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90% of rural houses to get piped water by 2022: President

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New Delhi: President Ram Nath Kovind on Tuesday said the government has made a “sacred commitment” of covering 90 percent of Indian rural households with piped water supply by 2022 when the country completes 75 years of Independence.

Inaugurating India Water Week-2017 here, the President said access to water was a byword for human dignity and that providing safe drinking water to people living in 600,000 villages and urban areas was not just a project proposal for the government.

“It is a sacred commitment. The government has prepared a strategic plan for ensuring drinking water supply in all rural areas by 2022. By that year, the goal is to cover 90 percent of rural households with piped water supply. We cannot fail,” he said.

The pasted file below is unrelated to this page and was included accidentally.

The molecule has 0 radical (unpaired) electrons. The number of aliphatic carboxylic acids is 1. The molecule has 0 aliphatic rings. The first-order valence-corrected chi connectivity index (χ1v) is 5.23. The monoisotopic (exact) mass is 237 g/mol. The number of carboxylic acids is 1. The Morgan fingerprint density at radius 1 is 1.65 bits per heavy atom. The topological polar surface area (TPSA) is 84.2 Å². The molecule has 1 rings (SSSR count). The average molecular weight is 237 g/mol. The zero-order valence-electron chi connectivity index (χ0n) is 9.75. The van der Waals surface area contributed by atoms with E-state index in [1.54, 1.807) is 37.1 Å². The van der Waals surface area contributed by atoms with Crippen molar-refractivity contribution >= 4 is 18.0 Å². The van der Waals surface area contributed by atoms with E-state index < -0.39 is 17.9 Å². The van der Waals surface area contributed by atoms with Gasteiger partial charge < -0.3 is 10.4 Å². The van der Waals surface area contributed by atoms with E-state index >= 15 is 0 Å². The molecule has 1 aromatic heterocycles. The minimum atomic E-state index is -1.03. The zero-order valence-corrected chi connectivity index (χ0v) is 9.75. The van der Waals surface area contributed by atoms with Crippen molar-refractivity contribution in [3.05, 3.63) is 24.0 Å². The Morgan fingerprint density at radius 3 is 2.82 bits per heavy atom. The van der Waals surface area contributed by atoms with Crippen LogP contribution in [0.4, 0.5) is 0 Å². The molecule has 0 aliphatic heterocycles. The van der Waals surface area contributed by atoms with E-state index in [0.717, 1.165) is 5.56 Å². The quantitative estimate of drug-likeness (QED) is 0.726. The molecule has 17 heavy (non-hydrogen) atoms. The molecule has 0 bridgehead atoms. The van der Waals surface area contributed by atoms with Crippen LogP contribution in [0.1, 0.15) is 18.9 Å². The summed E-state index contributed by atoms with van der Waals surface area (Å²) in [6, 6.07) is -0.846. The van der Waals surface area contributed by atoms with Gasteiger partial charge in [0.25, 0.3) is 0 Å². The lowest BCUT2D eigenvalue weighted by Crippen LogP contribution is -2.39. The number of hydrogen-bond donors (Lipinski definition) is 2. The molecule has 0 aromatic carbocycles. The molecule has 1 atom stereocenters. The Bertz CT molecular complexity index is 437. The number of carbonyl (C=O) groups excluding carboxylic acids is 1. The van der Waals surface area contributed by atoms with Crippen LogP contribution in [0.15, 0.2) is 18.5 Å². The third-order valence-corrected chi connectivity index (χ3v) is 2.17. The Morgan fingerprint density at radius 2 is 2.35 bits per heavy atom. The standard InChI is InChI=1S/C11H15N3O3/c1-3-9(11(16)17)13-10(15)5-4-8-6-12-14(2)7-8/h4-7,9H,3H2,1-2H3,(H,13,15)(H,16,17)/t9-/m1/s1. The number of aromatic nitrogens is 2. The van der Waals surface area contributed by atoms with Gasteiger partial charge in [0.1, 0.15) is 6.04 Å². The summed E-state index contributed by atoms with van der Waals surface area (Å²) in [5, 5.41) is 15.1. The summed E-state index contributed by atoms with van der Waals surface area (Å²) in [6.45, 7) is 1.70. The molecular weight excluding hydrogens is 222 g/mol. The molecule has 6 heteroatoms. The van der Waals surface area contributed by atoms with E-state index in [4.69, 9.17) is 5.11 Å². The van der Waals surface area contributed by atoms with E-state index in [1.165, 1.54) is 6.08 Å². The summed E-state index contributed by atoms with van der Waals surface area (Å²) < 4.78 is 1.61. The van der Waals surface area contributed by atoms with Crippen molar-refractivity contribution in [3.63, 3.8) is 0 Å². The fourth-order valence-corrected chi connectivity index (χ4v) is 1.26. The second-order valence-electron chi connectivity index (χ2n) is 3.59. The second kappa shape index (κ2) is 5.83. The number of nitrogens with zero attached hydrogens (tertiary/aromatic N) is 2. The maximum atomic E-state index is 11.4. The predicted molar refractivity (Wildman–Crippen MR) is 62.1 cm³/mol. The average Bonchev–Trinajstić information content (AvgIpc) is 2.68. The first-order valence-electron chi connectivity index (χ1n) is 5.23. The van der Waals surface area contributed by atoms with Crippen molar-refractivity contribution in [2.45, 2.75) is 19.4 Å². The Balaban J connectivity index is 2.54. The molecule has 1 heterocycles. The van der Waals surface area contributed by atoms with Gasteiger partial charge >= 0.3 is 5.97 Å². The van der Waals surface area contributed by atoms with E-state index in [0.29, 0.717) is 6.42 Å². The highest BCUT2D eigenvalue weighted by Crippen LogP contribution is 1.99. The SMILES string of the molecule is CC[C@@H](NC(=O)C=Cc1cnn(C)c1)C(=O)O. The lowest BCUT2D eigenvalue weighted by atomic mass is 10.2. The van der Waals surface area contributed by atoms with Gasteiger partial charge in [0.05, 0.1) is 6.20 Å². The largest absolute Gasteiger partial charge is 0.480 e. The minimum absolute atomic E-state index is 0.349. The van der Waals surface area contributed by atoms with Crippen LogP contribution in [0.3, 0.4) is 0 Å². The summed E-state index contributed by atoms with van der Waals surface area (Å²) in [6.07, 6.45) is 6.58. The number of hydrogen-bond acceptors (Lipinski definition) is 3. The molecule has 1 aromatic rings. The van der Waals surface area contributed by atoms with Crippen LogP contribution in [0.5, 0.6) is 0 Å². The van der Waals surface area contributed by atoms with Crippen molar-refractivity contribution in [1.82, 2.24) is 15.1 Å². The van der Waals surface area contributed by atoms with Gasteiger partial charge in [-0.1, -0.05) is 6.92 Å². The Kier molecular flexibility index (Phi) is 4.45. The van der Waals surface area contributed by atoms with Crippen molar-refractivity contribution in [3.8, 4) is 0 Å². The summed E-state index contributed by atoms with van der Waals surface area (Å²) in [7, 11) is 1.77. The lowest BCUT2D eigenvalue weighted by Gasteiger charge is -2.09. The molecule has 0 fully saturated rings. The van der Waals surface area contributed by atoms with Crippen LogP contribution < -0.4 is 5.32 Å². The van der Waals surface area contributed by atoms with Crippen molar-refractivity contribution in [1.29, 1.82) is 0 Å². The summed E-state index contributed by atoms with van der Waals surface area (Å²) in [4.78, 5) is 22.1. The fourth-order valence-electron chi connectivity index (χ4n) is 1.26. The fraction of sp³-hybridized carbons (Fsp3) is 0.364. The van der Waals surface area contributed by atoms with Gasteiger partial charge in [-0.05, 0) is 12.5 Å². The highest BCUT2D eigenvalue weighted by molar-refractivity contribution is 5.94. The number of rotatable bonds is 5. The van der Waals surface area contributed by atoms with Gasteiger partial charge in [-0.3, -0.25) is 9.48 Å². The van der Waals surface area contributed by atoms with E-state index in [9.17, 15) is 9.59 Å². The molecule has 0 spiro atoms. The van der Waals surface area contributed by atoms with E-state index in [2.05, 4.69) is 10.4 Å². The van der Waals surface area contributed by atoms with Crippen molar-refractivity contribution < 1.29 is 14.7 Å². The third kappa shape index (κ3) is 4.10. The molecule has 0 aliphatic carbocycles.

He said while water was fundamental to the economy and to ecology — and to human equity, the issue of scarcity of water was becoming still more critical in view of climate change and related environmental concerns.

“Better and more efficient use of water is a challenge for Indian agriculture and industry alike. It requires us to set new benchmarks in both our villages and in the cities we build.”

He said currently, 80 percent of water in India was used by agriculture and only 15 percent by industry.

But the ratio, he asserted, is expected to change in the coming years as the demand for water would also rise.

“Efficiency of water use and reuse, therefore, has to be built into the blueprint of industrial projects. Business and industry need to be a part of the solution.”

He observed that 40 billion liters of wastewater was produced every day in urban India which made it vital to adopt a technology to reduce the toxic content of the wastewater and to deploy it for irrigation purposes.

He called for water management approach to be localized so that it empowered villages and neighborhood communities and built their capacity to manage, allocate and value their water resources.

“Any 21st-century water policy must factor in the concept of the value of water. It must encourage all stakeholders, including communities, to expand their minds — and to graduate from allocating a quantum of water to allocating a quantum of benefits.”
(IANS)

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